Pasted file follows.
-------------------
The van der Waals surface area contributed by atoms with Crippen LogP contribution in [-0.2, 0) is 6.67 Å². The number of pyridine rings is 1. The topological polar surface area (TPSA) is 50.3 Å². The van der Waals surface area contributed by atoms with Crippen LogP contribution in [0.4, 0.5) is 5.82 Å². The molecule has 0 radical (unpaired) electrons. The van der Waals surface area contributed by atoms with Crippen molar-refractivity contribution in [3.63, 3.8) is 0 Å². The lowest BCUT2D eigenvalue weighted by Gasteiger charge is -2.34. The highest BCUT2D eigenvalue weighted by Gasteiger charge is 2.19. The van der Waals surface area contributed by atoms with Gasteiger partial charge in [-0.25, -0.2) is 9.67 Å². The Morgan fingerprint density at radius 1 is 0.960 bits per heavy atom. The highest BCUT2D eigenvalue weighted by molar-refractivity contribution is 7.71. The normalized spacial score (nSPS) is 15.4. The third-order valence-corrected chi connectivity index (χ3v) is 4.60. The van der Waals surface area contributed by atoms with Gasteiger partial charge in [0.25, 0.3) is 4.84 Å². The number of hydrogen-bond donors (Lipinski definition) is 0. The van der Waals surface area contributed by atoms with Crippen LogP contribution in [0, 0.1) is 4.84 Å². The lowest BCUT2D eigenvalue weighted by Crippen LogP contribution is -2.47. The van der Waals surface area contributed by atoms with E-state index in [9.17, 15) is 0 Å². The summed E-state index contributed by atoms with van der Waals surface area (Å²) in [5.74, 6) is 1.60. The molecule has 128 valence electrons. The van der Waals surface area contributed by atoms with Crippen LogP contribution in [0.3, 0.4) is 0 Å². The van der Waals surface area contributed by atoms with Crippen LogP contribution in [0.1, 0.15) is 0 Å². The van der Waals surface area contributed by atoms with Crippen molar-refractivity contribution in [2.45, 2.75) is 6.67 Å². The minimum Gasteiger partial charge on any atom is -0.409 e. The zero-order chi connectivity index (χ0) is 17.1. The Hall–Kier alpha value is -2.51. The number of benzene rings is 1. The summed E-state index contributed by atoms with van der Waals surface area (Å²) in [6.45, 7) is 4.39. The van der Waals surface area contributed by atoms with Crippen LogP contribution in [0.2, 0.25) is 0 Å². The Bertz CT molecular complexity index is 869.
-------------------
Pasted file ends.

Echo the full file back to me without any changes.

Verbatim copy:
The van der Waals surface area contributed by atoms with Crippen LogP contribution in [-0.2, 0) is 6.67 Å². The number of pyridine rings is 1. The topological polar surface area (TPSA) is 50.3 Å². The van der Waals surface area contributed by atoms with Crippen LogP contribution in [0.4, 0.5) is 5.82 Å². The molecule has 0 radical (unpaired) electrons. The van der Waals surface area contributed by atoms with Crippen molar-refractivity contribution in [3.63, 3.8) is 0 Å². The lowest BCUT2D eigenvalue weighted by Gasteiger charge is -2.34. The highest BCUT2D eigenvalue weighted by Gasteiger charge is 2.19. The van der Waals surface area contributed by atoms with Gasteiger partial charge in [-0.25, -0.2) is 9.67 Å². The Morgan fingerprint density at radius 1 is 0.960 bits per heavy atom. The highest BCUT2D eigenvalue weighted by molar-refractivity contribution is 7.71. The normalized spacial score (nSPS) is 15.4. The third-order valence-corrected chi connectivity index (χ3v) is 4.60. The van der Waals surface area contributed by atoms with Gasteiger partial charge in [0.25, 0.3) is 4.84 Å². The number of hydrogen-bond donors (Lipinski definition) is 0. The van der Waals surface area contributed by atoms with Crippen LogP contribution in [0, 0.1) is 4.84 Å². The lowest BCUT2D eigenvalue weighted by Crippen LogP contribution is -2.47. The van der Waals surface area contributed by atoms with E-state index in [9.17, 15) is 0 Å². The summed E-state index contributed by atoms with van der Waals surface area (Å²) in [5.74, 6) is 1.60. The molecule has 128 valence electrons. The van der Waals surface area contributed by atoms with Crippen LogP contribution in [0.3, 0.4) is 0 Å². The van der Waals surface area contributed by atoms with Crippen LogP contribution in [0.1, 0.15) is 0 Å². The van der Waals surface area contributed by atoms with Crippen molar-refractivity contribution in [2.45, 2.75) is 6.67 Å². The minimum Gasteiger partial charge on any atom is -0.409 e. The zero-order chi connectivity index (χ0) is 17.1. The Hall–Kier alpha value is -2.51. The number of benzene rings is 1. The summed E-state index contributed by atoms with van der Waals surface area (Å²) in [6.45, 7) is 4.39. The van der Waals surface area contributed by atoms with Crippen LogP contribution in [0.2, 0.25) is 0 Å². The Bertz CT molecular complexity index is 869.